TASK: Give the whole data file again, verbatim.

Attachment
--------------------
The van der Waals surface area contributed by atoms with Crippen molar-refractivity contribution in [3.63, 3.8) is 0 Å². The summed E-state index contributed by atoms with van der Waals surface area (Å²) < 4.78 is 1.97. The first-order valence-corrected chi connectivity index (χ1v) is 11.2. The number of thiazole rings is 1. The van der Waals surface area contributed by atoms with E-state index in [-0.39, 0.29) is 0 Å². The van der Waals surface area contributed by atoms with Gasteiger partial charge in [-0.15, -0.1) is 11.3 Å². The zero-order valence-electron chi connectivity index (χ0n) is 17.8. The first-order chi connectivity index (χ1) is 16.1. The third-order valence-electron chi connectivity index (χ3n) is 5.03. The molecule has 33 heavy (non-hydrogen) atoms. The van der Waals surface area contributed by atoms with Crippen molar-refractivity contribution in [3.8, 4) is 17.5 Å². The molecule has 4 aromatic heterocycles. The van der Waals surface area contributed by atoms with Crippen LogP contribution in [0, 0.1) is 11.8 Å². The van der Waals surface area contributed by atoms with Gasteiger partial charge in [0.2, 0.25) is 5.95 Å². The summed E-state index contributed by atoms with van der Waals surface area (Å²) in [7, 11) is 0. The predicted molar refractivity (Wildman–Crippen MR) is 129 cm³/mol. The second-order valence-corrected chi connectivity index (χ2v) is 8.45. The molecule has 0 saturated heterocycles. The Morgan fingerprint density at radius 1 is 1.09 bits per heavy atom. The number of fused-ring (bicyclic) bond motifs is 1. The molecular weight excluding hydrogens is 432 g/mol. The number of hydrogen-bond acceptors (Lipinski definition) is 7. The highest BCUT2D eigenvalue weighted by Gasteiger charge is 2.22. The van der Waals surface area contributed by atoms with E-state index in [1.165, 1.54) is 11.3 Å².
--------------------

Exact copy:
The van der Waals surface area contributed by atoms with Crippen molar-refractivity contribution in [3.63, 3.8) is 0 Å². The summed E-state index contributed by atoms with van der Waals surface area (Å²) < 4.78 is 1.97. The first-order valence-corrected chi connectivity index (χ1v) is 11.2. The number of thiazole rings is 1. The van der Waals surface area contributed by atoms with E-state index in [-0.39, 0.29) is 0 Å². The van der Waals surface area contributed by atoms with Gasteiger partial charge in [-0.15, -0.1) is 11.3 Å². The zero-order valence-electron chi connectivity index (χ0n) is 17.8. The first-order chi connectivity index (χ1) is 16.1. The third-order valence-electron chi connectivity index (χ3n) is 5.03. The molecule has 33 heavy (non-hydrogen) atoms. The van der Waals surface area contributed by atoms with Crippen molar-refractivity contribution in [3.8, 4) is 17.5 Å². The molecule has 4 aromatic heterocycles. The van der Waals surface area contributed by atoms with Crippen LogP contribution in [0, 0.1) is 11.8 Å². The van der Waals surface area contributed by atoms with Gasteiger partial charge in [0.2, 0.25) is 5.95 Å². The summed E-state index contributed by atoms with van der Waals surface area (Å²) in [7, 11) is 0. The predicted molar refractivity (Wildman–Crippen MR) is 129 cm³/mol. The second-order valence-corrected chi connectivity index (χ2v) is 8.45. The molecule has 0 saturated heterocycles. The Morgan fingerprint density at radius 1 is 1.09 bits per heavy atom. The number of fused-ring (bicyclic) bond motifs is 1. The molecular weight excluding hydrogens is 432 g/mol. The number of hydrogen-bond acceptors (Lipinski definition) is 7. The highest BCUT2D eigenvalue weighted by Gasteiger charge is 2.22. The van der Waals surface area contributed by atoms with E-state index in [1.165, 1.54) is 11.3 Å².